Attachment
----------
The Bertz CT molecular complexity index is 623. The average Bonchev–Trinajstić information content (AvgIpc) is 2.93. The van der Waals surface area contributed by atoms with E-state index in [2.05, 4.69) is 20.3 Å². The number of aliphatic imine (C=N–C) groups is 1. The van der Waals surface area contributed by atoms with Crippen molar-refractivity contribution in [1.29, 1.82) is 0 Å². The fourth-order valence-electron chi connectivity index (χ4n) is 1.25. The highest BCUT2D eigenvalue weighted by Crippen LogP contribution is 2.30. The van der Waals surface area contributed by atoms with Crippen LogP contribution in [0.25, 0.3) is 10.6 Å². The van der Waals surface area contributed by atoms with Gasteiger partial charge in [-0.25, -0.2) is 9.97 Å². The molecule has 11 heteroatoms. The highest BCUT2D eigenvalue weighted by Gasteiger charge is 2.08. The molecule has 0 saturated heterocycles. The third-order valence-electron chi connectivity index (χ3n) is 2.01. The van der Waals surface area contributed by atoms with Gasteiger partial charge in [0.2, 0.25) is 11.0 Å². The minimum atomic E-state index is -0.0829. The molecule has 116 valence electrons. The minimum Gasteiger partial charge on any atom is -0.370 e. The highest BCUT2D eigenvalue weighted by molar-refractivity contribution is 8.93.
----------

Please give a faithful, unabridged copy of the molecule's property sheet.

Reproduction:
The Bertz CT molecular complexity index is 623. The average Bonchev–Trinajstić information content (AvgIpc) is 2.93. The van der Waals surface area contributed by atoms with E-state index in [2.05, 4.69) is 20.3 Å². The number of aliphatic imine (C=N–C) groups is 1. The van der Waals surface area contributed by atoms with Crippen molar-refractivity contribution in [1.29, 1.82) is 0 Å². The fourth-order valence-electron chi connectivity index (χ4n) is 1.25. The highest BCUT2D eigenvalue weighted by Crippen LogP contribution is 2.30. The van der Waals surface area contributed by atoms with Crippen LogP contribution in [0.25, 0.3) is 10.6 Å². The van der Waals surface area contributed by atoms with Gasteiger partial charge in [-0.25, -0.2) is 9.97 Å². The molecule has 11 heteroatoms. The highest BCUT2D eigenvalue weighted by Gasteiger charge is 2.08. The molecule has 0 saturated heterocycles. The third-order valence-electron chi connectivity index (χ3n) is 2.01. The van der Waals surface area contributed by atoms with Gasteiger partial charge in [0.2, 0.25) is 11.0 Å². The minimum atomic E-state index is -0.0829. The molecule has 116 valence electrons. The minimum Gasteiger partial charge on any atom is -0.370 e. The highest BCUT2D eigenvalue weighted by molar-refractivity contribution is 8.93.